- Expedition: Oct 19-24, 2008
- Pajaro Valley HS
- Sequoia National Park. Emerald and Pear Lakes.
This year 7 students from Pajaro Valley high school came out saunter through the fall beauty in Sequoia's high country.
Soon after entering the park the students found that they were "bear prone" and started off their trip with 4 separate bear sighting, the most memorable happening at 2am the night before our expedition into the back country. Jasmine, Yasminn, and Fatima used the skills they learned the day before to help Nicky and Laura scare the bear away from our bear cans while Evelyn amazingly slept through it all! Regardless of the interrupted sleep, students efficiently got tents down and bags packed in time to get a nice and early start on trail.
Our first day on trail we had full packs, 5 miles to go, and 2,500 ft of elevation to gain. Two miles into the hike, the trail splits. The Hump trail is shorter, but the Watchtower trail has spectacular vistas of the Kaweah river valley. Under the leadership of David, our first fearless leader we got to the split with enough time to potentially take the longer but more spectacular Watchtower trail. When students were given the choice, they unanimously chose the longer, but more beautiful trail. Our lunch that day was at the watchtower with amazing views. After taking a quick after lunch siesta, we were back on trail. We got to camp with time to spare, and we were able to take their time setting up our tents and getting settled in. Our new home was by Emerald lake, a gorgeous mountain lake surrounded on three sides by sheer granite wall. After taking a breather, all the students agreed that even though the hike was hard and tiring, getting to Emerald lake made it all worth it.
On day two students were given the choice between a shorter ridge hike, and a longer canyon hike. Not surprisingly, the group chose the more challenging and longer second option. Our goal for the day was to get to Table Meadows by following the Kaweah river. There is no trail going up to these meadows, so Robert, our new fearless leader had to learn how to choose routes. With the help of his group members, he very successfully and safely chose a great adventure for all of us. Remembering Leave No Trace principles, students walked on durable rocky surfaces whenever they could. Our lunch spot for the day was at a little cascade. After lunch some students chose to take glorious naps on the warm rock while others took off their shoes to look for macro invertebrates in the little pond below the cascade. Everyone was in high spirits, and our hike back from the meadow went smoothly. That night we star gazed and learned about constellations from Nicky.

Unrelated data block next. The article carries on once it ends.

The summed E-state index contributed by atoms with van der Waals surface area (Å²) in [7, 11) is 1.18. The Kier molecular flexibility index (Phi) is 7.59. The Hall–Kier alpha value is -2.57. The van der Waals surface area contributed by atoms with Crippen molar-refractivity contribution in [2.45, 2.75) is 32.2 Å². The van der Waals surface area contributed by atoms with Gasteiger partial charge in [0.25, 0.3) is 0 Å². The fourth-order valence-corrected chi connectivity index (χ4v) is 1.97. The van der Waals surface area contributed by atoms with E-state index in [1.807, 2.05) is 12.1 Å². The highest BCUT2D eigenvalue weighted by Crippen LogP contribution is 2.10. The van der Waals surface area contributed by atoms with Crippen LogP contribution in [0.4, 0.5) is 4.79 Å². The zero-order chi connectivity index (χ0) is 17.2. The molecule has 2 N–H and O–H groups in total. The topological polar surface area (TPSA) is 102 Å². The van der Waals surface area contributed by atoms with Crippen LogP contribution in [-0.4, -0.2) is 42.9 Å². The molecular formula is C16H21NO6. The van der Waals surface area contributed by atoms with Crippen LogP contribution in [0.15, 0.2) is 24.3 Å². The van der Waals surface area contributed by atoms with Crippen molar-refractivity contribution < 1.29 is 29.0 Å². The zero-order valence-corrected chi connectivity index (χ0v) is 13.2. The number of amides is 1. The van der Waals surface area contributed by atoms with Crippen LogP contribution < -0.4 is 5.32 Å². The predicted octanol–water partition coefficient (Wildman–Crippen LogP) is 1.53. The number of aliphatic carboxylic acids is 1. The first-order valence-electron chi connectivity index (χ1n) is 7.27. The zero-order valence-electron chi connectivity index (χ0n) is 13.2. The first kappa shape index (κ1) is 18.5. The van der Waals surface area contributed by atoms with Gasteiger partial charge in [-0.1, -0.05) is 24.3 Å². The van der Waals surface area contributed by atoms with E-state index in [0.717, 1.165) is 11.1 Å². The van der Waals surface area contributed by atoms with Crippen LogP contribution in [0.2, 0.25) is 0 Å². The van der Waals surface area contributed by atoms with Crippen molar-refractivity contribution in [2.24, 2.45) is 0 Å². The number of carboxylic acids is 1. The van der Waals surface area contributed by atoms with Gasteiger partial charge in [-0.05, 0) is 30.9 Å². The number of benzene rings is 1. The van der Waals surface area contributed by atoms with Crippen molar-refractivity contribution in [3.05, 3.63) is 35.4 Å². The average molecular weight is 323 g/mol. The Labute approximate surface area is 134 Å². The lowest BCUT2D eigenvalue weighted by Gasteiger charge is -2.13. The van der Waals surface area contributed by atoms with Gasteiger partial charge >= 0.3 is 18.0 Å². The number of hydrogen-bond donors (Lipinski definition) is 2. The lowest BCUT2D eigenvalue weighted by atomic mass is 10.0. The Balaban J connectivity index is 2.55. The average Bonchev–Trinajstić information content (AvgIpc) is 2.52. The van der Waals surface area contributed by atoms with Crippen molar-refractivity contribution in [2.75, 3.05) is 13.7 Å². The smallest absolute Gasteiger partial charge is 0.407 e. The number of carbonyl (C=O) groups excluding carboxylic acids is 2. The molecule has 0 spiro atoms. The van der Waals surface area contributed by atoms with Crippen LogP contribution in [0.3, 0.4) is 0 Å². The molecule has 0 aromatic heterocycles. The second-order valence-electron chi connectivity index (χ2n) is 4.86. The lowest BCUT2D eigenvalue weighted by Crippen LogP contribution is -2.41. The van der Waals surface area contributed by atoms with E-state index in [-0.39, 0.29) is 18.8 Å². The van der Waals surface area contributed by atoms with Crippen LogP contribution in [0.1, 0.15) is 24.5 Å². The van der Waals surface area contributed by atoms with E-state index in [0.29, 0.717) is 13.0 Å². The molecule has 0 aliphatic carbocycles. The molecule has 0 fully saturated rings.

The next day was our reflection day. We took our time in the morning and ate a breakfast of eggs, hash browns, and sausage. Our goal for the day was to get to Pear lake and spend some solo time by the lake. Evelyn guided us to the lake, where Susan led us in a yoga session to get us into a relaxed frame of mind. Our afternoon was spent journaling and sitting by ourselves by the bank of the lake. The writings that came out of that time were pretty incredible. For our final evening meeting, we spent time writing appreciations in each other's journals, talked about the goals we had met, and discussed how we were going to be ambassadors for the wilderness in our communities. That night everyone decided to sleep out under the stars. After getting snuggled into their sleeping bags, the girls started their own synchronized sleeping bag routines. It was hilarious watching them in their matching teal sleeping bags.
Our last day we woke up at day break and got ready to hike back down. With lighter backpacks, and a mostly downhill trail, we were amazed by how quickly we were able to get back down. Back at the parking lot we took care of our gear, did a cinnamon roll group hug and said our good byes. Keep an eye out for these students as you are hiking in California, as I am sure you will see them on trail!
A special thanks to the Sequoia Natural History Association, Savannah Boiano and the NPS staff at Sequoia National Park for playing such an important role in this expedition!